By Jon H. Flint
LARNED — There has been talk about continuing school funding using the current finance formula and it is clear, in no uncertain terms, there is no political will to do that and absolutely no chance of it happening under the current political atmosphere. It is believed that the House would not pay any attention to a court mandate, anyway.
Key points of Governor Sam Brownback’s School Finance Plan.
• Payments to districts would be based on full time enrollment (FTE) — providing the BSAPP at the (current) statutory funding level of $4,492 mandated by the courts and multiplying the BSAPP by the FTE (including declining enrollment factor and counting kindergartners at 1.0).
• Eliminating all weighting categories (enrollment, bilingual, voc-ed, at-risk, non-proficient,, new facilities, transportation).
• Establishing a Base Line Amount that would determine how much funding each district gets and from what source.
• Creating a 106 percent cap for equalization fund payments.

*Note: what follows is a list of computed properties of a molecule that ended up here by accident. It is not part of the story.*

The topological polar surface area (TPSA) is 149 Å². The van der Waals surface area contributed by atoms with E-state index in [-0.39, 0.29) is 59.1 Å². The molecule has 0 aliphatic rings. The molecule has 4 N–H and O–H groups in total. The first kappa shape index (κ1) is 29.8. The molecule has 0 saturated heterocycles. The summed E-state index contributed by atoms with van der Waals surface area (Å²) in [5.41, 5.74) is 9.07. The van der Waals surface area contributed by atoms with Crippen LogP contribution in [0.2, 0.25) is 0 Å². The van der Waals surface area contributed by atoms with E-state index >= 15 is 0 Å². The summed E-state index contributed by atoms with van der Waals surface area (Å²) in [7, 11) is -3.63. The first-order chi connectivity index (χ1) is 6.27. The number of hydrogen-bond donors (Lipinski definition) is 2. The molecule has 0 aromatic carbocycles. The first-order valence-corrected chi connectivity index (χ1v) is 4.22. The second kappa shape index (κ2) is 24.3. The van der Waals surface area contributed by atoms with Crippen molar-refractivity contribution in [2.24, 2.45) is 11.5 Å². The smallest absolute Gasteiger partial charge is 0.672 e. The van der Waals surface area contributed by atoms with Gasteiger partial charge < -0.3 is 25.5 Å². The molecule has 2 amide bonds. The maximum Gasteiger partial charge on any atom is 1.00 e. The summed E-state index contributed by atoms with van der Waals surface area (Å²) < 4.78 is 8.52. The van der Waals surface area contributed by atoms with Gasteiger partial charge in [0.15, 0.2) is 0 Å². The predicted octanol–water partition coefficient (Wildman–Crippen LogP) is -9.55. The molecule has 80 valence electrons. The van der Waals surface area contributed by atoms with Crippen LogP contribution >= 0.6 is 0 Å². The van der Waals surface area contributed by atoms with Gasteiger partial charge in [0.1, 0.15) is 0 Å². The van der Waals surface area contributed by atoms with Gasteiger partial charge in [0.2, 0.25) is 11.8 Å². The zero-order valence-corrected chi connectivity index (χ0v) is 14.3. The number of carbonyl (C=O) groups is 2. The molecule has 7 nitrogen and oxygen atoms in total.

• Offsetting local property taxes through the Property Equalization Fund.
• Equalizing district budgets through Supplemental Equalization.
• Eliminating the cap on the Local Option Budget (LOB).
• Creating a two-year budget cycle.
• No changes to how special education is funded at this time.
The Governor’s plan would pay school districts in several ways.
First, school districts would receive $4,492 (BSAPP) for each student. Second, each school district would levy 20 mills of property tax and send it to the state. Those 20 mills are “equalized,” which means the money is redistributed to school districts based on their property wealth. In other words, the poorer you are, the more money you get. School districts would also continue their current local property tax (LOB).
Poorer districts would get more money, but that amount is capped at 106 percent of the amount that would have been received under the current system. Wealthier districts would receive a Supplemental Equalization payment to make sure they are receiving the same amount of money they did under the current system.
The good news for Fort Larned USD 495 is that, using this year’s budget figures, we would initially receive $274,983 more.
The bad news is that daily operating costs such as salaries, fuel, insurance and maintenance will probably outpace this amount in a few years.
Worse still, we would have to rely on our ability to raise additional funds by increasing LOB (local property taxes) because, unlike our current LOB, this tax would not be equalized based on property wealth.